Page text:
Sunday, 11 October 2009

The Water-Method Man

This post should have been called water's virtuous circle, but then I remembered the first book I tried to read in German, more than five years ago, which I must admit I was not able to finish.

I somehow managed to read two chapters of John Irving's "Die wilde Geschichte vom Wassertrinker" (*), but when you are spending more time looking up words on a dictionary than reading the book, at some point you'll just let go. Probably now, having already higher walls (Thomas Bernhard, Robert Walser, Erwin Schrödinger, ...) behind me, I will give it another try, because I like John Irving and also because the book is not mine! Even though my friend K might have long forgotten that I borrowed it, it is still a nice excuse to meet him... :)

What I actually wanted to talk about is the unexpected chain of valuable consequences that the simple fact of drinking water regularly can start. Vicious circles are unfortunately well known, but we should not forget that virtuous circles do exist as well. They are kind of a reinforced loop of events that, once set off, produce all kinds of beneficial effects.

Let us start with the recommendation to drink at least 2 litres of water a day. If I want to follow this piece of advice on a normal working day at the office, let's say I want to drink 2 liters without counting standard meals, if I spend 8 hours at the office then I have to drink 0.25l per hour, if I did the math correctly. It means I have to try and drink a glass water every half hour.

Die wilde Geschichte vom Wassertrinker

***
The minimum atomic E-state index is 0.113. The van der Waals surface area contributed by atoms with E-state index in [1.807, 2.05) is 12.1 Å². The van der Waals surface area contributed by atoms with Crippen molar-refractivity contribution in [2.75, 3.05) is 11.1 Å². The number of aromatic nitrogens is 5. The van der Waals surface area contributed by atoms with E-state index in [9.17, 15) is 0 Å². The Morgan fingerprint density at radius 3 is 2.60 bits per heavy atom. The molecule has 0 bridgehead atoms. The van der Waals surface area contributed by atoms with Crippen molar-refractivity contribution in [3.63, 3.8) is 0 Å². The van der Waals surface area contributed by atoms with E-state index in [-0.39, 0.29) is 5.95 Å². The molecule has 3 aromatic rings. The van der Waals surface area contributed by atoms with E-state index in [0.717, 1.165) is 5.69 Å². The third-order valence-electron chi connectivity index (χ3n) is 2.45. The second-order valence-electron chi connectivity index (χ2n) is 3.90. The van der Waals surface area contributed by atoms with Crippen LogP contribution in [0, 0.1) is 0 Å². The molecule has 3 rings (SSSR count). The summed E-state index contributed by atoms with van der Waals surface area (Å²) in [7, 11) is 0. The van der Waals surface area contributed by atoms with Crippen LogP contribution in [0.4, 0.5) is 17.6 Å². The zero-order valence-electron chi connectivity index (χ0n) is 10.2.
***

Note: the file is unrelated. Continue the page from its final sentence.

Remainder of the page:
Let's see the chain of positive effects that starts as we drink that glass of water:

(i) we are drinking (more than) 2 litres of water a day, with all the health good effects that it brings forth

(ii) we have to leave the chair and stand up every time we have to go to the kitchen to refill the glass. Our muscles are activated and our eyes are granted a rest from staring at the computer screen (if your work consists mainly of sitting in front of a computer monitor, it is good to try to focus on a distant point every now and then)

(iii) one of the most noticeable effects of drinking half a liter water an hour is that the frequency of your WC-needs is going to raise remarkably. With that we boost the function of our kidneys and bladder.

(iv) frequent visits to the WC mean -as in (ii)- the same beneficial effects for our muscles and eyes as when going to the kitchen

(v) after the WC business we, of course, wash hands, with which we get a very important prevention factor against cold and flu. Which, in present times, is not uninteresting.

(vi) to finish, in a kind of job as mine, where you often need to "go up a little" to look at the problems from above, where you need regularly a happy idea at the right time in order to make everything simple (or, at least, manageable), introducing some physical activity (going to refill a glass, being in the WC) is really useful to unconsciously reorganise your thoughts and then get back to your computer knowing what's the next step.

Fred Trumper, the hero on Die wilde Geschichte vom Wassertrinker, had to drink lots of water because of an abnormally narrow uro-genital tract.

In my case, it is just about sparking this wonderful virtuous circle that only needs a glass of water to start.

(*) lit. "the wild story of the water drinker"

2 comments:

Gitta said...

Wie hat doch der eine Bayer zum anderen gesagt?:"Wenn i gwisst haett wia guat as Wosser is,haett i vielleicht mei Haisl no und mei Oide.A so howi bloss an Bierbauch und bin aloa!!
Zu Deutsch: wenn ich gewusst haette wie gut Wasser schmeckt,haette ich vielleicht noch mein Haus und meine Frau.So hab ich nur einen Bierbauch und bin alleine.!!:-)
Soviel zu dem Lebenselexier Wasser
schlechthin.....LG.Gitta

tonicito said...

Gitta said...
What did one Bavarian say to the other? "If I had known how good water is, I still might have my house and my wife. But I only have now my beer belly and I'm all alone!!!" :-)
That's all I have to say about water, life's elixir per excellence...
LG. Gitta


Gitta, I did not know this joke, thanks! :) It is funny how difficult it is to "read" Bavarian, but when I read it out loud, somehow it makes sense. Maybe it's because, you know, you don't write a dialect, you speak it.
LG, T.